By Mary Maidiotis
St George Illawarra Dragons winger Jason Nightingale is happy to be back in camp with his New Zealand Kiwis teammates as they prepare for the traditional ANZAC Test Match against the Australia Kangaroos at Suncorp Stadium, Brisbane on Friday.
Nightingale, 28, was called in as a replacement for the suspended Dallin Watene-Zelezniak and guaranteed he was a certain starter for the game, despite attending training in a moon boot.
The Kiwis are crawling up on the world number one Test ranking but the New Zealand International states that Friday’s game is their main focus, as the side looks to break their run of ANZAC Test losses, stemming back to 1999.
Nightingale believes the momentum and confidence gained from last year’s Four Nations win, in which he was the tournament’s top try scorer, will elevate them to victory come Friday night.
“The moon boot is just precautionary, I’ve been carrying a foot injury for the last month or so but it’ll be all good come Thursday,” assured Nightingale.
“I have to wear the moon boot for two days, then have a training run on Thursday, so I’ll be 100% fine on Friday.
“I’ve obviously had to prepare my week a little bit differently in terms of treating my foot and that’s why I couldn’t have a run today but it’s awesome to get called back into camp.
“Not having that full week of preparation is far from essential but I’ve prepared like this before and that’s the way it’s going to be this week.
“Ideally you want to fly under the radar and not have to wear a moon boot but that’s the way things happen sometimes, I’m just really happy to be here in this environment and to have the opportunity to run out on Friday.
“I’m incredibly excited to be a part of it and it’s a shame the way it happened, but Dallin will get his opportunity very soon, I’m sure.
“I was disappointed to miss out on the squad initially but Steven said that it would’ve been a different story had I played in the three weeks leading up to it.
“I’ve been in and out of sides for ten years so being a late call-up doesn’t change anything for me, I don’t go into the Test arena and make anything about myself.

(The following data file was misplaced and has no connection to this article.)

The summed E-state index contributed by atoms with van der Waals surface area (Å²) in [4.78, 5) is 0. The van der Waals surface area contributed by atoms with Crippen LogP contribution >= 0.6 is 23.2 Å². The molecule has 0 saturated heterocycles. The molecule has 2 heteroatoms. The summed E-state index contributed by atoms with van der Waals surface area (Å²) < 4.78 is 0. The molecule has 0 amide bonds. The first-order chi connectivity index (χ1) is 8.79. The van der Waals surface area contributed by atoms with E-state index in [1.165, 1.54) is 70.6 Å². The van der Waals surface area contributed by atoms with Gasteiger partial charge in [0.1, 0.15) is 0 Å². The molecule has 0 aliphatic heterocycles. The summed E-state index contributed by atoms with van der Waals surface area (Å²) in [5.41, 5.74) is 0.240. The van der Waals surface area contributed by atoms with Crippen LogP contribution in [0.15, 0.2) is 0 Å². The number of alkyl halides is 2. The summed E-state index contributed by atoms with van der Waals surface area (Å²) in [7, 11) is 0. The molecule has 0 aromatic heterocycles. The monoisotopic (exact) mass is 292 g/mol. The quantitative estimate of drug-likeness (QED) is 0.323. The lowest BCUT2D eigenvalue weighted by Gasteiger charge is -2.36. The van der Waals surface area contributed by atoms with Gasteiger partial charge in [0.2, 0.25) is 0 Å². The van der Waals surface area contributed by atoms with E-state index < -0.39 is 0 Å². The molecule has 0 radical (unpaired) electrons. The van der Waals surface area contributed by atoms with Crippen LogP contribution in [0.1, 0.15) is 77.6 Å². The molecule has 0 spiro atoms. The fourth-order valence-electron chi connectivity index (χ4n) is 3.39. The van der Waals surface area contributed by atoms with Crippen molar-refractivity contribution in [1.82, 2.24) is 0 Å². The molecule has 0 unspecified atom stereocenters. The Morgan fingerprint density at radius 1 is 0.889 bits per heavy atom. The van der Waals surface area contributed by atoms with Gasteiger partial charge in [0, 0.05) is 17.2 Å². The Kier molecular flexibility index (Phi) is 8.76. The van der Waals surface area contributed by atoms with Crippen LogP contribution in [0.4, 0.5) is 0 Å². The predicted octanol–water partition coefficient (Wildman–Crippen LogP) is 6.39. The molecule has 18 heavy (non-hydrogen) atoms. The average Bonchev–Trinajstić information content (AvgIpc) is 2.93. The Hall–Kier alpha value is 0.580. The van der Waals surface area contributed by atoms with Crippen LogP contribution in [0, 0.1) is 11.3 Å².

“It’s exciting to be back here in camp, it feels like only yesterday that we were all together for the Four Nations, so it’s a great feeling.
“I feel extremely comfortable defending outside of Shaun Kenny-Dowall and I’m looking forward to striking up that combination again.
“I already know his game, we’ve played together enough that we know all each other’s habits so that will be a huge benefit after not being able to train all week.
“It does feel like only yesterday that we were in the Four Nations for all those five weeks and that is an advantage when it feels so close.
“We kept in touch quite a great deal and I’ve played a lot with this group of guys, so it is a benefit when having a short week and not being able to train together.
“I suppose it is a bit of a roll, it doesn’t feel like long ago when we were all together which is not something we’re used to, and I think that lack of preparation is the main problem with the ANZAC Test for us as a nation.
“The number one Test spot isn’t exactly our motivation, we want to win a game every time we run out onto the field and be the best team we can be, so eventually if we keep winning games, that’s what happens.
“We’re just looking to put in consistent effort and follow on from what we’ve been doing for the last couple of years.
“It will be great to break the run of ANZAC Test losses because it will prove that we can prepare in a short amount of time, which I think we went close to doing last year but we’ve been building towards something and there is a higher level of confidence going into this game.”